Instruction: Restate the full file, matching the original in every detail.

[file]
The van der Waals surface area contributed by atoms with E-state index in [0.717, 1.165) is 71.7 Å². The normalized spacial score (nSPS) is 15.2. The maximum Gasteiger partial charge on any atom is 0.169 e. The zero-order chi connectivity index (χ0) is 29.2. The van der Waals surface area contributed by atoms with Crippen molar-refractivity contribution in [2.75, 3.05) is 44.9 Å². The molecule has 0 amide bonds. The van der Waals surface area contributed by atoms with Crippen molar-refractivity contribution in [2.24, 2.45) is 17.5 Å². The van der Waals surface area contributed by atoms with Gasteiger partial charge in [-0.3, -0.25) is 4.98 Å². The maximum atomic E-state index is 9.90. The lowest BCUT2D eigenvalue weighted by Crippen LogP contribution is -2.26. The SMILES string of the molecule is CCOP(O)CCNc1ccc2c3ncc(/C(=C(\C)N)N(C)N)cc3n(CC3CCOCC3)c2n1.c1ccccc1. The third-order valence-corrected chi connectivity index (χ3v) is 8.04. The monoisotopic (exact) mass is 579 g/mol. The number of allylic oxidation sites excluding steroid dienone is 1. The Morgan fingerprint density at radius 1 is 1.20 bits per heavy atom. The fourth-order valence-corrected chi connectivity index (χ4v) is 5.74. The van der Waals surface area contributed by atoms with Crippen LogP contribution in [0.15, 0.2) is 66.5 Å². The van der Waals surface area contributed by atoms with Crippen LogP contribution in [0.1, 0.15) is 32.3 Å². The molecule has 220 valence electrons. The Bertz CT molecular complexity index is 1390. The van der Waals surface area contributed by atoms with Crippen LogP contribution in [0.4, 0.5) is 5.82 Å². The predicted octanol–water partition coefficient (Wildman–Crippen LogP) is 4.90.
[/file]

The van der Waals surface area contributed by atoms with E-state index in [0.717, 1.165) is 71.7 Å². The normalized spacial score (nSPS) is 15.2. The maximum Gasteiger partial charge on any atom is 0.169 e. The zero-order chi connectivity index (χ0) is 29.2. The van der Waals surface area contributed by atoms with Crippen molar-refractivity contribution in [2.75, 3.05) is 44.9 Å². The molecule has 0 amide bonds. The van der Waals surface area contributed by atoms with Crippen molar-refractivity contribution in [2.24, 2.45) is 17.5 Å². The van der Waals surface area contributed by atoms with Gasteiger partial charge in [-0.3, -0.25) is 4.98 Å². The maximum atomic E-state index is 9.90. The lowest BCUT2D eigenvalue weighted by Crippen LogP contribution is -2.26. The SMILES string of the molecule is CCOP(O)CCNc1ccc2c3ncc(/C(=C(\C)N)N(C)N)cc3n(CC3CCOCC3)c2n1.c1ccccc1. The third-order valence-corrected chi connectivity index (χ3v) is 8.04. The monoisotopic (exact) mass is 579 g/mol. The number of allylic oxidation sites excluding steroid dienone is 1. The Morgan fingerprint density at radius 1 is 1.20 bits per heavy atom. The fourth-order valence-corrected chi connectivity index (χ4v) is 5.74. The van der Waals surface area contributed by atoms with Crippen LogP contribution in [0.15, 0.2) is 66.5 Å². The van der Waals surface area contributed by atoms with Crippen LogP contribution in [0.1, 0.15) is 32.3 Å². The molecule has 220 valence electrons. The Bertz CT molecular complexity index is 1390. The van der Waals surface area contributed by atoms with Crippen LogP contribution in [0.4, 0.5) is 5.82 Å². The predicted octanol–water partition coefficient (Wildman–Crippen LogP) is 4.90.